Journal of Philosophical Research

Volume 34, 2009

D. Blake Roeber
Pages 305-328

Does the Theist Have an Epistemic Advantage over the Atheist?
Plantinga and Descartes on Theism, Atheism, and Skepticism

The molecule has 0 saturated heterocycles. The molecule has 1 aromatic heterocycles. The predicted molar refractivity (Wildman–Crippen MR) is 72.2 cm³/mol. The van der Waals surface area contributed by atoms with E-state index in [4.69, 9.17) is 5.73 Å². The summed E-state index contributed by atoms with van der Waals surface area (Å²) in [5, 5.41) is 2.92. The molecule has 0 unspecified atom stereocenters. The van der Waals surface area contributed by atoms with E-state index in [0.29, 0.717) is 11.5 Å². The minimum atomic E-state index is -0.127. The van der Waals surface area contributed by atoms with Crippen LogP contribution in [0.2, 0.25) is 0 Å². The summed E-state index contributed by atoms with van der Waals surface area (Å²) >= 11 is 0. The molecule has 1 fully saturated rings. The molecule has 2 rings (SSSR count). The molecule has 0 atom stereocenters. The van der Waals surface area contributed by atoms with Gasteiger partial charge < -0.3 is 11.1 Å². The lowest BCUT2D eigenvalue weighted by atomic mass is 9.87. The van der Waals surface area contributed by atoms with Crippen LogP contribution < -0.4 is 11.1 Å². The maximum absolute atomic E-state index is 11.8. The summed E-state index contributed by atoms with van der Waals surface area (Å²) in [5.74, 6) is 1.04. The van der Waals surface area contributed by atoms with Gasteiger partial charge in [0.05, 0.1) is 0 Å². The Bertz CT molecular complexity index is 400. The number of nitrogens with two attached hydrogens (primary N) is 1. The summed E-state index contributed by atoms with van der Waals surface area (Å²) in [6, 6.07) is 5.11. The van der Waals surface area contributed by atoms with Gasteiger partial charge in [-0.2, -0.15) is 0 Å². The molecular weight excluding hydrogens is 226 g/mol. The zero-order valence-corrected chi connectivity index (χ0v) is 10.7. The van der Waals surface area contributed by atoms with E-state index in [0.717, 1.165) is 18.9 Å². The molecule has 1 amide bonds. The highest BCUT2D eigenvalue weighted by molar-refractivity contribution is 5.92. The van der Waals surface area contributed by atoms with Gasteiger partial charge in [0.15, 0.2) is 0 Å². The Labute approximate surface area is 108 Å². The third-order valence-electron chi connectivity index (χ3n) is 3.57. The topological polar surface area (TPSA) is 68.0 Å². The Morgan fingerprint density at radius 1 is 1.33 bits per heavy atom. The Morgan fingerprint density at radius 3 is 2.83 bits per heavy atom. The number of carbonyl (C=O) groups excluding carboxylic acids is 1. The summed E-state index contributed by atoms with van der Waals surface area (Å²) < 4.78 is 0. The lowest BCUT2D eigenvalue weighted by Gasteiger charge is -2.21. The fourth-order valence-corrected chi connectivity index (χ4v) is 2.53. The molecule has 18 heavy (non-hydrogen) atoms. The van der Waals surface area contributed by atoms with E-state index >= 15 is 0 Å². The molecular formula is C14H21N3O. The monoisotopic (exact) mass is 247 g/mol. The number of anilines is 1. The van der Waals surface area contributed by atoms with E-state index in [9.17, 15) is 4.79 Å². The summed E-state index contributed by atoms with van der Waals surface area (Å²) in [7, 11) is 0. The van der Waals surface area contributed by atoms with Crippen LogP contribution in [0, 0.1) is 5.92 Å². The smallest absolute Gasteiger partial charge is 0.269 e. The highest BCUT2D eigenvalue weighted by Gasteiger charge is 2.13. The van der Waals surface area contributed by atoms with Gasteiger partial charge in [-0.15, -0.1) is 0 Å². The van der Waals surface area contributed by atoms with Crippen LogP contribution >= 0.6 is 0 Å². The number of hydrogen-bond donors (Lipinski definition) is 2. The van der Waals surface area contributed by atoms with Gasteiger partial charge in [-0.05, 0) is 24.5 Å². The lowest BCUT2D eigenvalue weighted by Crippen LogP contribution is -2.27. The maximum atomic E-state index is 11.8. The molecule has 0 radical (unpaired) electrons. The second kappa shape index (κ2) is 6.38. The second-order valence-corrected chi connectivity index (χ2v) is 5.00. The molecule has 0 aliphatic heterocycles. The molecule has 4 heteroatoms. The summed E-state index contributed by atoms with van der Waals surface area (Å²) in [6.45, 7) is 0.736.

Recent iterations of Alvin Plantinga’s “evolutionary argument against naturalism” bear a surprising resemblance to a famous argument in Descartes’s Third Meditation. Both arguments conclude that theists have an epistemic advantage over atheists/naturalists vis-à-vis the question whether or not our cognitive faculties are reliable. In this paper, I show how these arguments bear an even deeper resemblance to each other. After bringing the problem of evil to bear negatively on Descartes’s argument, I argue that, given these similarities, atheists can wield a recent solution to the problem of evil against theism in much the way Plantinga wields the details of evolutionary theory against naturalism. I conclude that Plantinga and Descartes give us insufficient reason for thinking theists are in a better epistemic position than atheists and naturalists vis-à-vis the question whether or not our cognitive faculties are reliable.